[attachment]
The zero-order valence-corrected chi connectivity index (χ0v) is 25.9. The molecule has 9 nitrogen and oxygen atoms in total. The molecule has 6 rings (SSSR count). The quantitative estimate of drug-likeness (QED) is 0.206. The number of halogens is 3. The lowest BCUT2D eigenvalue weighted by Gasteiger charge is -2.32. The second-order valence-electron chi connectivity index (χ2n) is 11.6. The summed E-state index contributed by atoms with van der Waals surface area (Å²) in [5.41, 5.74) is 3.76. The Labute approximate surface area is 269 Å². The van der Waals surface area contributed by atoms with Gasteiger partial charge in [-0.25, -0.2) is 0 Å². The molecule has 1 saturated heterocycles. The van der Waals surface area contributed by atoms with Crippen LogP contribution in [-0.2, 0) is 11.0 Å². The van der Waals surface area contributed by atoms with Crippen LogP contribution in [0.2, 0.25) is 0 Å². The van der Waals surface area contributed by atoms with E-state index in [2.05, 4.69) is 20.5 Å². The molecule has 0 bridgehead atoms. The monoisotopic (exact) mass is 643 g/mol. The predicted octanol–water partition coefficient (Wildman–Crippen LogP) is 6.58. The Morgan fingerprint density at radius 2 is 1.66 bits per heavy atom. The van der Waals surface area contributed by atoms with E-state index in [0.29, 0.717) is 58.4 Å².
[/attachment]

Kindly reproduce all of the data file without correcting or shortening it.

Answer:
The zero-order valence-corrected chi connectivity index (χ0v) is 25.9. The molecule has 9 nitrogen and oxygen atoms in total. The molecule has 6 rings (SSSR count). The quantitative estimate of drug-likeness (QED) is 0.206. The number of halogens is 3. The lowest BCUT2D eigenvalue weighted by Gasteiger charge is -2.32. The second-order valence-electron chi connectivity index (χ2n) is 11.6. The summed E-state index contributed by atoms with van der Waals surface area (Å²) in [5.41, 5.74) is 3.76. The Labute approximate surface area is 269 Å². The van der Waals surface area contributed by atoms with Gasteiger partial charge in [-0.25, -0.2) is 0 Å². The molecule has 1 saturated heterocycles. The van der Waals surface area contributed by atoms with Crippen LogP contribution in [-0.2, 0) is 11.0 Å². The van der Waals surface area contributed by atoms with Crippen LogP contribution in [0.2, 0.25) is 0 Å². The van der Waals surface area contributed by atoms with E-state index in [2.05, 4.69) is 20.5 Å². The molecule has 0 bridgehead atoms. The monoisotopic (exact) mass is 643 g/mol. The predicted octanol–water partition coefficient (Wildman–Crippen LogP) is 6.58. The Morgan fingerprint density at radius 2 is 1.66 bits per heavy atom. The van der Waals surface area contributed by atoms with E-state index in [0.29, 0.717) is 58.4 Å².